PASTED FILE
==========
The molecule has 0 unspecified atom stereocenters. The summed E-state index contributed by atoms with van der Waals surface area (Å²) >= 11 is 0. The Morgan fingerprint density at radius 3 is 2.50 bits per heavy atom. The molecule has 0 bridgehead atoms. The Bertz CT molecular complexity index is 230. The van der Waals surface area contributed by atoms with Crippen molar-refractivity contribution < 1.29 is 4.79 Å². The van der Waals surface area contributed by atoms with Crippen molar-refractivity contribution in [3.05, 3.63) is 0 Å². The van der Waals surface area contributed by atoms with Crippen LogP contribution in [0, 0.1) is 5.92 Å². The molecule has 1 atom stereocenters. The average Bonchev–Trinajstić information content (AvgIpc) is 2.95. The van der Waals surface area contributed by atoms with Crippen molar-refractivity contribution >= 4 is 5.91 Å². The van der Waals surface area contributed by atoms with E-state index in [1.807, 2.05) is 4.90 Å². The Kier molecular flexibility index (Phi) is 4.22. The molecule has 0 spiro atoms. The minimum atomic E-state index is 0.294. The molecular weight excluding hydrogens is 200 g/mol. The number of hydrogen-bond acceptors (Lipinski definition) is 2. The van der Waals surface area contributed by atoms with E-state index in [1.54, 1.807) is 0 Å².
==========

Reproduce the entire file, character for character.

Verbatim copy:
The molecule has 0 unspecified atom stereocenters. The summed E-state index contributed by atoms with van der Waals surface area (Å²) >= 11 is 0. The Morgan fingerprint density at radius 3 is 2.50 bits per heavy atom. The molecule has 0 bridgehead atoms. The Bertz CT molecular complexity index is 230. The van der Waals surface area contributed by atoms with Crippen molar-refractivity contribution < 1.29 is 4.79 Å². The van der Waals surface area contributed by atoms with Crippen molar-refractivity contribution in [3.05, 3.63) is 0 Å². The van der Waals surface area contributed by atoms with Crippen LogP contribution in [0, 0.1) is 5.92 Å². The molecule has 1 atom stereocenters. The average Bonchev–Trinajstić information content (AvgIpc) is 2.95. The van der Waals surface area contributed by atoms with Crippen molar-refractivity contribution >= 4 is 5.91 Å². The van der Waals surface area contributed by atoms with E-state index in [1.807, 2.05) is 4.90 Å². The Kier molecular flexibility index (Phi) is 4.22. The molecule has 0 spiro atoms. The minimum atomic E-state index is 0.294. The molecular weight excluding hydrogens is 200 g/mol. The number of hydrogen-bond acceptors (Lipinski definition) is 2. The van der Waals surface area contributed by atoms with E-state index in [1.54, 1.807) is 0 Å².